Sometimes archaeological discoveries are made in places where you least expect them. That was certainly the case for a research team from the University of Michigan, whose discovery and subsequent work was summarized in the Proceedings of the National Academy of Sciences.
Thanks to an effort six years ago to update government maps, features were discovered that revealed evidence of ancient hunting methods - on a ridge under approximately 120 feet of water off of Lake Huron near the Michigan coast.
The underwater ridge, known as the Alpena-Amberley Ridge, is located approximately 35 miles from Alpena, Michigan, in an area that was a land connection between Michigan and Ontario, Canada some 9,000 years ago. Using initial guidance from the map and following up with sonar, drones, and scuba divers, the group from Michigan located a group of ancient hunting structures and artifacts from the Late Paleoindian and Early Archaic period.
The main structure is unusually intricate - more so than any other known structure beneath the Great Lakes. This particular structure is known as "Drop 45".
Parallel rock lines with an overall funnel shape forced wildlife toward a naturally formed cul-de sac, with hunting blinds that were created within the stone lines and various obstructions designed to direct the caribou into areas where they could be easily harvested. Separate rock formations served as circular hunting blinds to further conceal the hunters from the caribou.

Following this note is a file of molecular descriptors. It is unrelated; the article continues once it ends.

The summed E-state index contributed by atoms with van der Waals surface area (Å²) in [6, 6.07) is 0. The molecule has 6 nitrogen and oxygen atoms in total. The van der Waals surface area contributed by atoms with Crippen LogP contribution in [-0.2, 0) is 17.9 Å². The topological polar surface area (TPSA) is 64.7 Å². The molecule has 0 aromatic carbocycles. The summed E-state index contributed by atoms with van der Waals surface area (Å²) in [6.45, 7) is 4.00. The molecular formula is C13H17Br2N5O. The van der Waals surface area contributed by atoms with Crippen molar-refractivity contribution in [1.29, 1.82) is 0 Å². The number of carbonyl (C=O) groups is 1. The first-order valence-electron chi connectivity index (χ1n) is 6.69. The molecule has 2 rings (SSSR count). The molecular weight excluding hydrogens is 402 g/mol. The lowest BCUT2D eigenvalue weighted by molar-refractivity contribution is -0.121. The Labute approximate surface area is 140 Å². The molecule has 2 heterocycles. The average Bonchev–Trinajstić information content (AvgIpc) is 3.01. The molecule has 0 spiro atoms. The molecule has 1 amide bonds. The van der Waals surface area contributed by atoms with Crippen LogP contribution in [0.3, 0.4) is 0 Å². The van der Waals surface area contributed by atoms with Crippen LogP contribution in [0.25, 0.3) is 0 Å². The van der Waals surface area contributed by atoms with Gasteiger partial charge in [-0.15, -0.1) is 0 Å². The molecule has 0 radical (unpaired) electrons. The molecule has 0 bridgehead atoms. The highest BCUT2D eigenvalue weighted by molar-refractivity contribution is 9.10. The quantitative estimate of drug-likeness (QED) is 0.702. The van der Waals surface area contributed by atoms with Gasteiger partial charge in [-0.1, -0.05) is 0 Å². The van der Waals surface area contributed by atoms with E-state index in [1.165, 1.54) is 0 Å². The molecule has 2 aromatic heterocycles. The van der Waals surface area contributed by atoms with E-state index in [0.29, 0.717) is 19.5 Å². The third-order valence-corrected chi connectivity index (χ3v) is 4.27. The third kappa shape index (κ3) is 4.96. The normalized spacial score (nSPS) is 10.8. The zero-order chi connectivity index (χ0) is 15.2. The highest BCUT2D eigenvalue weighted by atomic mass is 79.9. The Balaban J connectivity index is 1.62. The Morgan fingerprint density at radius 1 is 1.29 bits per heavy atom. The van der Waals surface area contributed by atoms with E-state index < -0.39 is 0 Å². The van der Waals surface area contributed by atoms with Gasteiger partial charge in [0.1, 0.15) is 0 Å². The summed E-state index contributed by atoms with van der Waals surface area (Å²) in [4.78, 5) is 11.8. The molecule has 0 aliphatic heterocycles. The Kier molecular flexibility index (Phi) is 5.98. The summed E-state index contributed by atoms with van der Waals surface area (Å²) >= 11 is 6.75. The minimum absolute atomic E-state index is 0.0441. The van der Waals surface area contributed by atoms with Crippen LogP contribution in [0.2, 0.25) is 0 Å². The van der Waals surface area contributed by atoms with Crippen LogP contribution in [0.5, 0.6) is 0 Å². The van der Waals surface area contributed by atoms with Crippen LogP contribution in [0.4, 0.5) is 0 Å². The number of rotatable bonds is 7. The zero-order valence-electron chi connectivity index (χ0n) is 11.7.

The positioning of the features allowed the research team to draw some conclusions about the seasonal hunting habits of the natives. While the best season for caribou hunting would have been in the fall, the features were aligned such that it would only be effective when the caribou were traveling northwest. Northwestern movement would coincide with the spring migration as the climate warmed up.
By itself, that information isn't very surprising, except that other hunting blinds in a V-shape that are located upslope from the Drop 45 location are facing the opposite direction - designed to conceal hunters from caribou during the southeastern migration in the fall.
With different types of hunting structures oriented to different hunting seasons and migration patterns of caribou, it's logical to assume that at the time of these structures that the land bridge was a convergence point for caribou migration in both directions. This made it an efficient place for hunters of the day to create their structures.
The research team also noted their great fortune in finding this site underwater - had it been on the land surface, it almost certainly would have been disturbed, if not destroyed outright, by farming and other forms of human development. The remarkable amount of preservation offered by Lake Huron retained more delicate artifacts such as chipped stone debris that allowed the team to draw further conclusions about the culture of the hunters, as well as their organizational methods.
Perhaps there are other fields and artifacts preserved in the cold waters of Lake Huron, waiting to be discovered so that they can reveal their secrets. If so, the Michigan team and other researchers will be at the ready to study them.